“The developer's oft-stated stance makes the reported terms of this 11th-hour surprising, especially as Ms. Rose had been facing growing criticism for seeking a laundry list of changes to the Empire Outlets proposal," noted Crain’s in its write-up of the news. "But indications are that government funding was added to the deal to help offset the cost of union labor."

Those indications have been borne out.

To grease the wheels, the administration channeled nearly $50 million in city and state subsidies to the project, about $14 million of which came in the form of loans the developer will have to repay, according to the city’s Economic Development Corporation. There is also an $11.5 million grant for infrastructure work; a $10 million sales tax waiver on construction materials; and another $3 million mortgage recording tax waiver, which the city’s Industrial Development Agency will have to approve in December.

All that, plus an $11.5 million state grant, brings the total subsidy to about $50 million.

“The largest economic development and job creating project in Staten Island history would have sunk if we didn’t include those provisions in the final proposal,” said Marc LaVorgna, Bloomberg’s spokesman. “That is why we included the subsidies, to ensure the project became a reality for Staten Island.”

While LaBarbera’s union got what it wanted out of the Staten Island project and on paper supported Midtown East, it didn't go all out for it. They testified in favor of it at community boards, at City Planning and Manhattan Borough President Scott Stringer's hearings, but as far as I can tell, there were no op-eds in city papers, and at the day-long hearing the Council held on the topic in October, the union didn't send anyone to testify.

There are some theories about that apparent equivocation, including that LaBarbera is merely biding his time until de Blasio takes up the Midtown East rezoning, as he has promised to, and offers the union more favorable terms.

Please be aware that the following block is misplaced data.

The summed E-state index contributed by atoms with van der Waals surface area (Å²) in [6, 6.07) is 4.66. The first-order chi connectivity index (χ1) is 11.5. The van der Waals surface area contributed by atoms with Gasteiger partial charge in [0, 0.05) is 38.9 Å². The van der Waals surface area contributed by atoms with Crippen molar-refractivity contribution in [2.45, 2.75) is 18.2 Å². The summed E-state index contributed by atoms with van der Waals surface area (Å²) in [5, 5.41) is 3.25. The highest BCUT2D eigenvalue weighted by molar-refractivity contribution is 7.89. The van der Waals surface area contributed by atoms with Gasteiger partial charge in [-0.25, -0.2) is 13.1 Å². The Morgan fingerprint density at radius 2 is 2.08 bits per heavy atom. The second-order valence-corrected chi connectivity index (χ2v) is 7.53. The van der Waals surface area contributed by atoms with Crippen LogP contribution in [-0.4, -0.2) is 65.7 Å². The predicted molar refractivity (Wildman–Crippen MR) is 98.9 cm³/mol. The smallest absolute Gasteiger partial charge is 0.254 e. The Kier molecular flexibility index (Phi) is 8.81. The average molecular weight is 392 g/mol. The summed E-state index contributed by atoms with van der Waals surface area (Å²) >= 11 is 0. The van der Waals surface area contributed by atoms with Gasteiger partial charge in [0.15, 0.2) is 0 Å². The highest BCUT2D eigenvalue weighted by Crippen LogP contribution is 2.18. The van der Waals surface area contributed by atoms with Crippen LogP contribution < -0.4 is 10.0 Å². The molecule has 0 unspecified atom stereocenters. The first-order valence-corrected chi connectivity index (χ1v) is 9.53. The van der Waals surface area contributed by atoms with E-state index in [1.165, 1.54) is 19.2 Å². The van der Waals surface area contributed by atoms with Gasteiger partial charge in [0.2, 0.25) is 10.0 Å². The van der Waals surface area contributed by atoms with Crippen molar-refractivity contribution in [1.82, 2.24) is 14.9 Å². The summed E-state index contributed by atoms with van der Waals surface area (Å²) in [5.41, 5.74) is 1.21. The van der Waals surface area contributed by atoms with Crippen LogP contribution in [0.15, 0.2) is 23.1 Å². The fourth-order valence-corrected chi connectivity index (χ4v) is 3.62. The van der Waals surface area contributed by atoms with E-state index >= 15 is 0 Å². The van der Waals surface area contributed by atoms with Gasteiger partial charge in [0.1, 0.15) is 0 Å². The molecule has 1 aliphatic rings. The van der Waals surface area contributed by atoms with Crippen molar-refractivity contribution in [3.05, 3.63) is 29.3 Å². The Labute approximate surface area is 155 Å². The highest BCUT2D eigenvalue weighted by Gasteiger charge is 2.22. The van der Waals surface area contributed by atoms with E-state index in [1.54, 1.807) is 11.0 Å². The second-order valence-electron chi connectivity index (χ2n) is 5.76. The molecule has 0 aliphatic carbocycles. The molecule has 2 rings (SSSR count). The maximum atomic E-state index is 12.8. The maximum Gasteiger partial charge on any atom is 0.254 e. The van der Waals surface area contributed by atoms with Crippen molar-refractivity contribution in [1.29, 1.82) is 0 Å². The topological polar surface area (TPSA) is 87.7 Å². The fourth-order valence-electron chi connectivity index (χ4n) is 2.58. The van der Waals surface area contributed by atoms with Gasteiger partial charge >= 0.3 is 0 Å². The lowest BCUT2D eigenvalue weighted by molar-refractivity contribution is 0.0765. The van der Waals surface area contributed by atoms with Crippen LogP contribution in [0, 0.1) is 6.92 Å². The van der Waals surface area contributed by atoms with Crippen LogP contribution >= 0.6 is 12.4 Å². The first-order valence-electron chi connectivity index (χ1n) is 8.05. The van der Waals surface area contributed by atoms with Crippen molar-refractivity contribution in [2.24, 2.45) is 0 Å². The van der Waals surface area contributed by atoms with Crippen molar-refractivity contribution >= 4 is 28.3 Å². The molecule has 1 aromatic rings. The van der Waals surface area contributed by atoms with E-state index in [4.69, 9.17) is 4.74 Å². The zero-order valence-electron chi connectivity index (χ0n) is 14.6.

The statement LaBarbera's chief of staff Paul Fernandes put out after the plan’s demise could be read one of any number of ways, including that one.

“The rezoning of midtown east, expansion and modernization of its commercial office space, and investment in public infrastructure necessary to support the needs of this district are critical to New York City maintaining its position as a global center of commerce and economic opportunity,” he said. “We commend the Bloomberg administration for working so hard to develop a plan to address the very real challenges involved in keeping midtown east vital. It is disappointing that the current land use procedure to advance this goal may not be approved but that cannot dissuade us from working to resolve outstanding issues of concern with Mayor-elect Bill de Blasio, Councilman Dan Garodnick and members of the next City Council. We have every confidence that these leaders understand the importance of this matter and will reconsider it as a priority in 2014.”

NOTE: This article has been updated to give a more detailed breakdown of the cost of the Empire Outlets project that includes the hotel portion.